A recent article by my friend and editor-in chief of BMJ Global Health, Seye Abimbola, on the North/South framing for development and health resonates more than ever. At the core of the development story is its history of conquest and domination, with colonial rulers helping themselves to cheap labour and natural resources. It has evolved, of course. To clever people in high-income countries (HICs) helping people in low- and middle- income countries (LMICs). And then to those same people in HICs leading development programs in LMICs. Sometimes, people from LMICs even lead those programs. Thus evolved the development (and “global health”) paradigm.
Enter the UN’s global goals: the universality principle in Agenda 2030 for Sustainable Development brings all UN Member States into the development discourse, requiring them to engage with intersectoral issues pertaining to people and planet, both within and outside of their countries. At least in theory.
When Canada committed to the SDG agenda, it did so under a previous government with an internationally-oriented mindset, and not necessarily a global one (read inclusive of Canada and other HICs). Just a matter of semantics? The current SDG discourse in Canada indicates otherwise. Seye, take note: many people in this HIC acknowledge that we have our own problems of inequity, and we hope to do something about it.
The SDG portfolio in Canada remains under the umbrella of our foreign policy department, and the government has been slow in beginning to engage domestically. A civil society petition called for each of the 17 ministries/departments to provide guidance around Canadian SDG progress.
It’s safe to say Canada is mobilizing on the SDGs—Alliance 2030 is a network linking communities, civil society organizations, the private sector, and anyone in Canada, really, who understands and cares about the universality of the SDGs (cf a new working paper highlights their relevance domestically, collectively, as well as externally). Indeed, the energy in this group at a meeting on March 23 was intense. Our national government doesn’t quite seem to know (yet) what to do with the SDGs domestically but is certainly interested in the notion – a pilot project by Statistics Canada to measure, by province and territory, a subset of targets and indicators was revealed. Jeffrey Sach’s shop, the Sustainable Development Solutions Network (SDSN) finds its way to Canada next month, shortly after a Generation SDG Summit.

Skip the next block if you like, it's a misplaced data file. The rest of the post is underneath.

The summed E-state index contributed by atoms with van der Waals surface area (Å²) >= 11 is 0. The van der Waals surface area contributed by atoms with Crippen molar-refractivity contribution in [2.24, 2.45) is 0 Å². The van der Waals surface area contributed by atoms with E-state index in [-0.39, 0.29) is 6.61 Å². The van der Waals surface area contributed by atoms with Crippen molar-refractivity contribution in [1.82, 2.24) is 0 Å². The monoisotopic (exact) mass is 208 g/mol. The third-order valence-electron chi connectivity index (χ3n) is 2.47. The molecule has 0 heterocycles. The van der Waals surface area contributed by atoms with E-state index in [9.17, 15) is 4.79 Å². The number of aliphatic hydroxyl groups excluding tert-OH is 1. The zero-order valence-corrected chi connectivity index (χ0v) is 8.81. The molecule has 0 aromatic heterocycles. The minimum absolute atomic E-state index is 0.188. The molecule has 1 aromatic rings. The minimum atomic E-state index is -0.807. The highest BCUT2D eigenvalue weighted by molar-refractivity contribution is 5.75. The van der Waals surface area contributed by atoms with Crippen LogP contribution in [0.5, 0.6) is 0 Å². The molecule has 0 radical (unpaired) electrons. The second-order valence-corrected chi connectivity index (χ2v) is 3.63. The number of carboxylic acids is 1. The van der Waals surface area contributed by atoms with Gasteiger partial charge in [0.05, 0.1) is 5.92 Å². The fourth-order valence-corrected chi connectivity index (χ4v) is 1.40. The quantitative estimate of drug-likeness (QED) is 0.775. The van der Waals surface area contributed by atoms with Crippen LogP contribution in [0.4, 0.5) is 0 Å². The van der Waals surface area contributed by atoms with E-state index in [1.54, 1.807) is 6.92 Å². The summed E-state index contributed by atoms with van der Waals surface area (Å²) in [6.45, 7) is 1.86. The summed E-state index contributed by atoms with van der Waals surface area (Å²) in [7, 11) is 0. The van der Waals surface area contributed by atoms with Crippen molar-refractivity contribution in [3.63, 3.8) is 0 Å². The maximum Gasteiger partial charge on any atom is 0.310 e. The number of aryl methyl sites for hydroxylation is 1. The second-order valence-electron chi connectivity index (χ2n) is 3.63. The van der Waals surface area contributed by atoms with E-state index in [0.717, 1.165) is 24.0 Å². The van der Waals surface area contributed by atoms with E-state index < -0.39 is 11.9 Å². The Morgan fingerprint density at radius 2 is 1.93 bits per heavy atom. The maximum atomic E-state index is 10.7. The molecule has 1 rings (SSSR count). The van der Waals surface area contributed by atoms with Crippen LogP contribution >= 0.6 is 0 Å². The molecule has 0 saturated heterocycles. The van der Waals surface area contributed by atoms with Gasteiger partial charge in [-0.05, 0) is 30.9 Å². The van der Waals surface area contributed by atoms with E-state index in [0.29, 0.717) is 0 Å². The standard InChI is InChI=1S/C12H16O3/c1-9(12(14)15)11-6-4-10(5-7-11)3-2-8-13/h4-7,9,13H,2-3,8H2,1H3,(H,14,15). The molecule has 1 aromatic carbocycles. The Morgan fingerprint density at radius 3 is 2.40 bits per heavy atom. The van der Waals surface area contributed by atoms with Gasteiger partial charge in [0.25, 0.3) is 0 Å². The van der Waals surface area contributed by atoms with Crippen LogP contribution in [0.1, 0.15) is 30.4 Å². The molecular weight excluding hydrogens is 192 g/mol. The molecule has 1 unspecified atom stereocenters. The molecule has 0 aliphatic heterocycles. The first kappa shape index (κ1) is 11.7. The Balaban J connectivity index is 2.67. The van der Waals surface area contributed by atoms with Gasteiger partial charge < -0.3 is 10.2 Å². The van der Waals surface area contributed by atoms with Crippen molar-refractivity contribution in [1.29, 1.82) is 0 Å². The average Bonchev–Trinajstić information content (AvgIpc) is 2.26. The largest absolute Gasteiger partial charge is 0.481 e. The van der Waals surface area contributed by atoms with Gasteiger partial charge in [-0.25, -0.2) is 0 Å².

But if Canada is going to lead the pack of HICs in terms of SDG commitment, we need so much more: the part looking at inequity domestically is clearly of great importance, but the same is obviously true for policy coherence for sustainable development in other areas. To be bold and transformative for people, planet and prosperity, our feminist international policy and Trudeau’s climate championship are no doubt a good start, but they contrast with much of what Canadian mining companies are doing overseas. Inside Canada, I struggle to see how it is possible for our government to be on board with the Kinder Morgan pipeline in the context of its climate policy. Our economic policy, too, requires a drastic SDG “revamp” of sorts (though this part of the SDGs is actually problematic and incoherent, encouraging in many ways the continuity of the current economic model that has contributed to the world being in the dire straits it is today), so perhaps it’s more accurate to say a “planetary health/boundaries” revamp is needed of the economy.
Certainly, Canada is setting clear and promising steps with respect to the SDGs. But many gaps remain—our trade and investment agreements (think NAFTA, CPTPP, CETA) don’t always work well for us domestically or for the planet. Some would even call that an understatement.
In short, Canada, spearheading the HICs for SDGs? In our acknowledgment that we are both domestically and internationally accountable, yes. But national policies have to find synergies with SDGs in that they must take into account the planetary health paradigm that goes beyond people and prosperity.
To date, 64 countries have presented Voluntary National Reviews to the UN’s High-Level Political Forum on Sustainable Development. Canada’s report, out later this year, will be telling.
Acknowledgment: with input from Kristof Decoster (ITM)